Annuity or 529 Plan

Being in the financial industry for about a decade and a half now I have from time to time come across a number of these self proclaimed “gurus” who tout annuities as a vehicle for college tuition saving in lieu of a 529 plan. This concept is marketed to insurance agents as a sales tool to increase business with a flock of new clients and promises commissions beyond their wildest dreams. Now, let’s take a moment to look at this premise and the pros and cons. An annuity basically is a financial contract designed to accept and grow funds from an individual and pay out a series of payments at a later date. There are a variety of different annuity products out there depending on what your particular needs are that can be very accommodating, but in the interest of time we’ll look at the basic concepts and comparison of annuities, 529 plans and Education Savings Accounts.

Annuities grow on a tax deferred basis however there is a surrender charge, which is a ten percent fee if there is a withdrawal made early. Typically the surrender charge decreases each year over a specified number of years. There are “no surrender annuities” which allow you to withdraw your interest earnings or up to 15% per year without a penalty although any withdrawal from an annuity may be subject to taxes. At fifty nine and a half you may take withdrawals with out a ten percent surrender charge and those withdrawals are taxed as ordinary income. If you withdraw prior to fifty nine and a half, one worst case scenario could be over 40% of your earnings going back to the federal government.

A 529 college savings plan could allow for contributions over $300k depending on the plan however contributions are gifts, so the $13k annual gift limit should be observed. Qualified distributions can be taken without federal income tax or penalty for tuition, books, fees, supplies, room and board, etc…Withdrawals used for expenses other than qualified education costs may be subject to federal and state taxes plus a ten percent penalty. Anyone who plans to attend an eligible postsecondary educational institution can be the beneficiary of a 529 plan. Investments into a 529 savings plan enjoy tax deferred compounding and there are no limitations on the age or income of the owner or beneficiary.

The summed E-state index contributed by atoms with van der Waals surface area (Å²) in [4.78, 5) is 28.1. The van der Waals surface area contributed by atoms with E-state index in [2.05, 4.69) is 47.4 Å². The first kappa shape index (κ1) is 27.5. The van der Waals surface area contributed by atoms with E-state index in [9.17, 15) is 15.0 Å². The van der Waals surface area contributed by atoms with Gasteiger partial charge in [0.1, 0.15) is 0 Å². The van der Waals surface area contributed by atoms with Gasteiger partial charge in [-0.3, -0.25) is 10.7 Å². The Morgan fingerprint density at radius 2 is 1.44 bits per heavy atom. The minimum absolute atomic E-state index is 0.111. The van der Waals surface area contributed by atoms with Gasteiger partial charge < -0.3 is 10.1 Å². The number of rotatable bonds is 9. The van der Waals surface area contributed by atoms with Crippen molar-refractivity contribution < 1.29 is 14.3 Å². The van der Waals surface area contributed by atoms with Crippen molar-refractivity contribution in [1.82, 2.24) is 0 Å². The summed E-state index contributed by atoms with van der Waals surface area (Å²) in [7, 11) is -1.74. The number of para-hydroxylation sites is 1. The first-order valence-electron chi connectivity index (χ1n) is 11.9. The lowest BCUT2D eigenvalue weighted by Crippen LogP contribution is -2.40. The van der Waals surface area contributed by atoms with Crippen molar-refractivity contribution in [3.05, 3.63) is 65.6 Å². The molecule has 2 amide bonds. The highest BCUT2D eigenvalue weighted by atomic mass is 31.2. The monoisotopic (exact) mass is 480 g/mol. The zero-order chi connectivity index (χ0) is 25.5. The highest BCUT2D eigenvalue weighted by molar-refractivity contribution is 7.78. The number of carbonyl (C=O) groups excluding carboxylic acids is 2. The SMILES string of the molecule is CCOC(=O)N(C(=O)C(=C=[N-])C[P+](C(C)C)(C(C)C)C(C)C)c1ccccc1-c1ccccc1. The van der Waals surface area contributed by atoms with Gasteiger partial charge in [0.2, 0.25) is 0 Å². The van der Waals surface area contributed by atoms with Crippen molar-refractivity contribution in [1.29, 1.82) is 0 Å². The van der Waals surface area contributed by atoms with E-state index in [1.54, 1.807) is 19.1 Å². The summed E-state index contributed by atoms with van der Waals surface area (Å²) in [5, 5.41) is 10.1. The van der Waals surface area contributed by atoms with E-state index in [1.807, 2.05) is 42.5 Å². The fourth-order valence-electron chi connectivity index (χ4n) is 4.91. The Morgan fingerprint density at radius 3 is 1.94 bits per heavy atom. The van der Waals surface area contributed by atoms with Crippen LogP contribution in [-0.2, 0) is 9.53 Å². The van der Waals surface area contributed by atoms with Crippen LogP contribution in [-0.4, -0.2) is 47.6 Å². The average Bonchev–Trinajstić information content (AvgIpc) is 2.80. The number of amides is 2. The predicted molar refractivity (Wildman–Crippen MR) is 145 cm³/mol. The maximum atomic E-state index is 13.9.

Finally, Education Savings Accounts or ESA’s can be used to pay qualified education expenses for a student in an accredited primary, secondary or post secondary vocational school. 529 assets can only be used to cover qualified higher education expenses. You can contribute $2,000.00 per year in all ESA’s for one beneficiary, however ESA’s offer a wider choice of investments than a 529 plan. ESA and 529 assets are treated as the owners therefor these assets have minimal impact on federal financial aid if the parent is the owner. However, if the child is the owner, the assets are included in the federal financial aid calculation.

An annuity is not likely to be a strong choice for most parents however there’s a small percentage of parents out there that may want to give it a second glanse. Parents who will be over the age of fifty nine and a half by the time their child starts college and who also expect to be in a moderately low tax bracket during the college years may want to put some thought into it. Comparing apples to apples, a 529 plan or an ESA is most likely your best bet to prepare for your child’s educational costs rather than an annuity. If you have a child or grandchild who is planning to attend college, I would recommend you sit down with a qualified financial planner to determine which financial choice is best for you.

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